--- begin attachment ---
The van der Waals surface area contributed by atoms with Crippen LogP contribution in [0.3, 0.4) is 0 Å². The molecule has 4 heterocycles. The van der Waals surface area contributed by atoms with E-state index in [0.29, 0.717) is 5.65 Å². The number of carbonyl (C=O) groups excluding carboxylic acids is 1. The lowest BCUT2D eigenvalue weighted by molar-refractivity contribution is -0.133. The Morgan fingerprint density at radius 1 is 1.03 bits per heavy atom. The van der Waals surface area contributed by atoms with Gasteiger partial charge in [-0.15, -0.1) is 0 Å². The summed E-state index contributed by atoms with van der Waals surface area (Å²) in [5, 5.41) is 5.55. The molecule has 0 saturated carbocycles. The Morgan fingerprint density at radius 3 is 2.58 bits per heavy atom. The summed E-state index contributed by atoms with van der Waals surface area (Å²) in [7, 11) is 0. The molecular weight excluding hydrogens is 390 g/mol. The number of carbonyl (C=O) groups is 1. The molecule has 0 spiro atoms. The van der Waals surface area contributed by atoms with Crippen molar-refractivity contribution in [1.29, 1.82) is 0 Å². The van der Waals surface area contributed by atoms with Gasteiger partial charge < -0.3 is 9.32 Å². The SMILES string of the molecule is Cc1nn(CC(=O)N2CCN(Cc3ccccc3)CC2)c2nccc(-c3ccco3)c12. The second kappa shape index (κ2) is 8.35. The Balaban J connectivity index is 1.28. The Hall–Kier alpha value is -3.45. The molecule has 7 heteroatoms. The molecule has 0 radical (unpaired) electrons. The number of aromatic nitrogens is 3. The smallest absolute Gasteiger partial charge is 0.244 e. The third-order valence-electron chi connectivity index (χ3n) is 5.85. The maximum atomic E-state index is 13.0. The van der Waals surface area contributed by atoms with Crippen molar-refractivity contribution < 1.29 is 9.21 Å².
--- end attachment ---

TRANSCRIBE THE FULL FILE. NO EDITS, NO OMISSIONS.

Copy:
The van der Waals surface area contributed by atoms with Crippen LogP contribution in [0.3, 0.4) is 0 Å². The molecule has 4 heterocycles. The van der Waals surface area contributed by atoms with E-state index in [0.29, 0.717) is 5.65 Å². The number of carbonyl (C=O) groups excluding carboxylic acids is 1. The lowest BCUT2D eigenvalue weighted by molar-refractivity contribution is -0.133. The Morgan fingerprint density at radius 1 is 1.03 bits per heavy atom. The van der Waals surface area contributed by atoms with Gasteiger partial charge in [-0.15, -0.1) is 0 Å². The summed E-state index contributed by atoms with van der Waals surface area (Å²) in [5, 5.41) is 5.55. The molecule has 0 saturated carbocycles. The Morgan fingerprint density at radius 3 is 2.58 bits per heavy atom. The summed E-state index contributed by atoms with van der Waals surface area (Å²) in [7, 11) is 0. The molecular weight excluding hydrogens is 390 g/mol. The number of carbonyl (C=O) groups is 1. The molecule has 0 spiro atoms. The van der Waals surface area contributed by atoms with Crippen molar-refractivity contribution in [1.29, 1.82) is 0 Å². The van der Waals surface area contributed by atoms with Gasteiger partial charge < -0.3 is 9.32 Å². The SMILES string of the molecule is Cc1nn(CC(=O)N2CCN(Cc3ccccc3)CC2)c2nccc(-c3ccco3)c12. The second kappa shape index (κ2) is 8.35. The Balaban J connectivity index is 1.28. The Hall–Kier alpha value is -3.45. The molecule has 7 heteroatoms. The molecule has 0 radical (unpaired) electrons. The number of aromatic nitrogens is 3. The smallest absolute Gasteiger partial charge is 0.244 e. The third-order valence-electron chi connectivity index (χ3n) is 5.85. The maximum atomic E-state index is 13.0. The van der Waals surface area contributed by atoms with Crippen molar-refractivity contribution < 1.29 is 9.21 Å².